We’ve been loving summer – and much of our ‘Structured Learning” has been taken over by trips to the beach, park, and splash pad.

We have been reading a TON and spending time delving into different ‘unit’ type studies, which we love.

Dinosaurs are so much fun for kids to learn about.  We checked out as many books as we could at the library, and also have a huge pile of Dinosaur-related books from our Usborne stash as well.

Some fun “dinosaur sized” activities to try (har har):

Making Dinosaur Fossils

We found some great books about fossils at the library and learned about them before doing this project.

What you’ll need –

– Plaster of Paris (or similar)

-Raw Noodles and various objects to make shapes/bone designs in the clay

– Some sand

– Water

-White liquid glue/paint brush

-Parchment paper

How to do it –

1. Mix the Plaster of Paris the way the instructions tell you to, but add in some sand, making the mixture more pliable and like a play dough texture rather than soupy.

2. Once it’s ready, separate the plaster into as many pieces as you want/need.  You’ll need to work relatively quickly, as it dries pretty fast.

3. Roll the plaster out onto a piece of parchment paper so it’s about 1/2 inches thick and have the kids press the dry noodles, etc. into the plaster then pull them back out (like stamps).  This will make great designs that look like Dinosaur bones/fossils.

4. Brush the top of the pieces with a light layer of liquid glue – this helps solidify and maintain the stamping.

5. Give them a couple hours to dry… and VOILA!  FOSSILS!

“Dino-Size Me!” Activity –

Kids love to learn things in a hands-on way, that’s no secret.  I love this activity, because it makes dinosaurs and their immense size come to life in a very understandable way for kids.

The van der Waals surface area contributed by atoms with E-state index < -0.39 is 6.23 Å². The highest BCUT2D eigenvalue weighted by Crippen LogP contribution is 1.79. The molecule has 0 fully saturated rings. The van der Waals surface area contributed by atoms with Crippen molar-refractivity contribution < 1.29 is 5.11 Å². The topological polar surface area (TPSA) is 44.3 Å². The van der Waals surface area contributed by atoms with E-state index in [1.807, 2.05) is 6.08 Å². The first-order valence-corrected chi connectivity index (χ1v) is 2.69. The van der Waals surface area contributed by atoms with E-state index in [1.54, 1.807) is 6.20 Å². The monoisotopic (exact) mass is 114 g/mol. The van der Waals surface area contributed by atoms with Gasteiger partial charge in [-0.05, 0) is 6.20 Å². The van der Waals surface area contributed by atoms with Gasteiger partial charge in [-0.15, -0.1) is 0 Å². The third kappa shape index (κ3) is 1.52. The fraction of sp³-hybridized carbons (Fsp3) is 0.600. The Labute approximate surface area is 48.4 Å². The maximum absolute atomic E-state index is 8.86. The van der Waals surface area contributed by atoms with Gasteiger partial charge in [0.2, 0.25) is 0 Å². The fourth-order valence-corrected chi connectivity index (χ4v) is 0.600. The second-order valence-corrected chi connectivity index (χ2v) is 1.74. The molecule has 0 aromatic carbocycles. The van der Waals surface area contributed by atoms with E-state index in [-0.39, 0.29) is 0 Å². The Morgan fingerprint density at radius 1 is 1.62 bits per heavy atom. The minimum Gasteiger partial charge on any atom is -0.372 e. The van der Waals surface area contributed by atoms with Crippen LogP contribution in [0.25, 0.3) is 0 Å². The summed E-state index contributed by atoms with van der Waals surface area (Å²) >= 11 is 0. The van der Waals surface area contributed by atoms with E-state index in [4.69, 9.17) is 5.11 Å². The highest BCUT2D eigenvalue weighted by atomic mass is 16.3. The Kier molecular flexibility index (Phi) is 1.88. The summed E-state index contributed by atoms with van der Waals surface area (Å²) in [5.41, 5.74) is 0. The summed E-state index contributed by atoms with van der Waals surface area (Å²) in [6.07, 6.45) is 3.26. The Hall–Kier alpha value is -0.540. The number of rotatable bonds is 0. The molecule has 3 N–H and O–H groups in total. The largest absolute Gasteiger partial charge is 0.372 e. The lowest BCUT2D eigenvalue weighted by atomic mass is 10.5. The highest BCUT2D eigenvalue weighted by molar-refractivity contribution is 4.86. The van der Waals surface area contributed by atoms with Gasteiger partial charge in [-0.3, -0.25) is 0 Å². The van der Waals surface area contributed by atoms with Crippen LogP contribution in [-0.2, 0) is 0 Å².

It’s simple – all you need is 2 pieces of string or rope (1 piece is 50 ft., the other about 5ft.), scissors, and a measuring tape.

1. Go outside with your child and have him/her help you stretch out the 50 ft. piece of string.

2. From the 5ft. piece of string, cut out a piece the size of your child (or cut various, if there is more than 1).

3. Lay your child’s string next to the “T-Rex” string and talk about the size difference, asking your children questions as they come to you and related to their interest.

4. How many of your child’s length would it take to make up the height of a full-grown T-Rex?

A NOTE – When we did this activity, I had the kids lay down next to the T-Rex string for them to get a better understanding and visual of the size differences.

(Picture shows Audrey, age 3, at the bottom of the T-Rex string with Simon, age 5, standing at the top end.  These guys were HUGE!)

These ideas were taken from one of my absolute favourite activity books for preschoolers – “Kitchen Table Play and Learn” by Tara Copley and Andrea Custer.



Some GREAT Dinosaur Reads from Usborne (Please, feel free to ask any questions!)

The BIG Book of BIG Dinosaurs (an interactive book for preschoolers and beyond!)  $15.95

Dinosaurs (Information for your readers books) $6.95

Dinosaur Fun (a FANTASTIC preschool craft book) $15.95

World Atlas of Dinosaurs (an engaging, educational look at Dinosaurs around the globe – age 8+) $19.95

As always, happy exploring and I hope you are all enjoying your Summer!

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